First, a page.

It is evident low back pain is a major debilitating problem for many people. Low back pain can affect a wide population range, be of varying severity and have many different causes and even unknown causes (Akhtar, Karimi, & Gilani, (2017). Some of the causes of back pain can range anywhere from muscle strains, bulging or herniated discs, stenosis, and arthritis to cancer or infection. Individuals may even have “non-specific low back pain”, which is described in a review of national guidelines as a diagnosis of exclusion, where pain caused by a suspected or confirmed serious pathology or presenting as a radicular syndrome has been ruled out (Akhtar et al., 2017). In a 2019 study, Traeger, Buchbinder, Elshaug, Croft, & Maher note that the diagnosis of low back pain is the leading cause for years lived with disability globally. Different systematic reviews conducted in the past decade have raised significant concern over the role of exercise in the management of low back pain, with the scarcity of concrete evidence supporting any specific type of exercise (Akhtar et al., 2017)
Janke, Collins, & Kozak (2017) note that low back pain is among the most common chronic pain conditions and when left untreated, it increases the likelihood of significant personal suffering as well as economic consequences of the societal and individual levels. Low back pain is often a symptom rather than a discrete diagnosis and it can vary in intensity and severity of functional limitations. (Janke et al., 2017). Pain may be experienced in one position or many positions and may vary in intensity and interference over time (Janke et al., 2017). There are 3 stages of low back pain depending on the length of time the individual has been experiencing symptoms. The acute phase is defined as less than 6 weeks, subacute between 6 weeks and 3 months and anything over 3 months is considered chronic (Janke et al., 2017) Many patients recover rather quickly, however, LBP commonly follows a recurrent course, with exacerbations occurring over time (Janke et al., 2017).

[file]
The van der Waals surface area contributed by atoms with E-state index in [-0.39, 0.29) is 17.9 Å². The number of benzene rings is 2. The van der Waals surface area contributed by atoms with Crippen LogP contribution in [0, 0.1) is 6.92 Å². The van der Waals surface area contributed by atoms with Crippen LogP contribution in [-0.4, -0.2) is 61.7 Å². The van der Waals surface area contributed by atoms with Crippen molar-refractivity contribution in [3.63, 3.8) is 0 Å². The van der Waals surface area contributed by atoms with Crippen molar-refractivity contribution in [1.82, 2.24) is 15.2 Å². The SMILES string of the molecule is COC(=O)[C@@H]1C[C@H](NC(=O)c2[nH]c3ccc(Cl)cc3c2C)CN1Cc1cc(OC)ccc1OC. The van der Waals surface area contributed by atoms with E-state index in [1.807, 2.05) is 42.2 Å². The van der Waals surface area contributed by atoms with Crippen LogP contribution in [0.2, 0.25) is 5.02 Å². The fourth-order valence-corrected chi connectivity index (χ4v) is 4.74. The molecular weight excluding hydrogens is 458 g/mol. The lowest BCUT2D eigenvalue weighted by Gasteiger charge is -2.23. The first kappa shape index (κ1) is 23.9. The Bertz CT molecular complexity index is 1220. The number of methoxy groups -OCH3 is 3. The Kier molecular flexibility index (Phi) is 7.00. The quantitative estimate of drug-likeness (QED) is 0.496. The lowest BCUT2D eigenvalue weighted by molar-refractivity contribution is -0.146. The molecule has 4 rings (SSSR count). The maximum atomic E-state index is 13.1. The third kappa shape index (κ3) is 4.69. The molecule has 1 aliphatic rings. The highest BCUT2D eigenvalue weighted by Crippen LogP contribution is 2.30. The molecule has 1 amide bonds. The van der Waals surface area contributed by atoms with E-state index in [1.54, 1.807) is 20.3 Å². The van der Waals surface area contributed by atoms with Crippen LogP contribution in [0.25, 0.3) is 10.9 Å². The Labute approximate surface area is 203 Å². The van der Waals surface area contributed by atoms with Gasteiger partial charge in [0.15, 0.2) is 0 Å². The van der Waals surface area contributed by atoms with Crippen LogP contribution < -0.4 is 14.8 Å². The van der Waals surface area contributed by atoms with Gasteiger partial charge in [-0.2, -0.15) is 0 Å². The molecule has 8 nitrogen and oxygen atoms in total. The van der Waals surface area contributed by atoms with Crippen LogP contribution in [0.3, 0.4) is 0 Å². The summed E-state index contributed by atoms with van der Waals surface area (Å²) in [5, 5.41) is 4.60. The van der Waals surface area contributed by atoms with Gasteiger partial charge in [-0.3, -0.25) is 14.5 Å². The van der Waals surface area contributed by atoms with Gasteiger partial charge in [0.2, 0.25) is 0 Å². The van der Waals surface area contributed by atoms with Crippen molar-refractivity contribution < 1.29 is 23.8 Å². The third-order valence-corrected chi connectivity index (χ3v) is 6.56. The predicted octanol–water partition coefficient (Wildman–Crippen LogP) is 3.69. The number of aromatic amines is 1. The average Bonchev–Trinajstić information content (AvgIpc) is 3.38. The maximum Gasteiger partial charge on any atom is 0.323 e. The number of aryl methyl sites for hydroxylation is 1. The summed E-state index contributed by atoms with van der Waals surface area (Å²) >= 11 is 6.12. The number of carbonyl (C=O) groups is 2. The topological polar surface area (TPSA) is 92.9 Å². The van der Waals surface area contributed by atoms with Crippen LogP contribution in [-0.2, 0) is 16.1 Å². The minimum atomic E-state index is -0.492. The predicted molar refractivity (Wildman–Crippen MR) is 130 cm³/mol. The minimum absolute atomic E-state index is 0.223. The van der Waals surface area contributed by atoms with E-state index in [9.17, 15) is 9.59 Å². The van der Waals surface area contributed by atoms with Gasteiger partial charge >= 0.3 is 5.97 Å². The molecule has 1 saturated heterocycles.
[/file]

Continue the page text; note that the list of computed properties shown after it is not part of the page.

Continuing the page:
It is important that we are implementing not only a temporary exercise program but a lifestyle change and dedication to their health and wellbeing for long, lasting results.
Rehabilitation following a diagnosis of non-specified low back pain can be influenced by many personal as well as social and economic factors and determinants. Risk factors for the presence and severity of LBP include sociodemographic factors, lifestyle factors and physical conditioning (Janke et al., 2017). There are also a growing number of research questions that ask whether excess body weight is a likely risk factor for LBP. There is an abundance of studies published in an attempt to address the relationship between LBP and overweight/obesity, however, there remains a lack of conclusive evidence clearly linking the two (Janke et al., 2017).
Shane Meyers PTA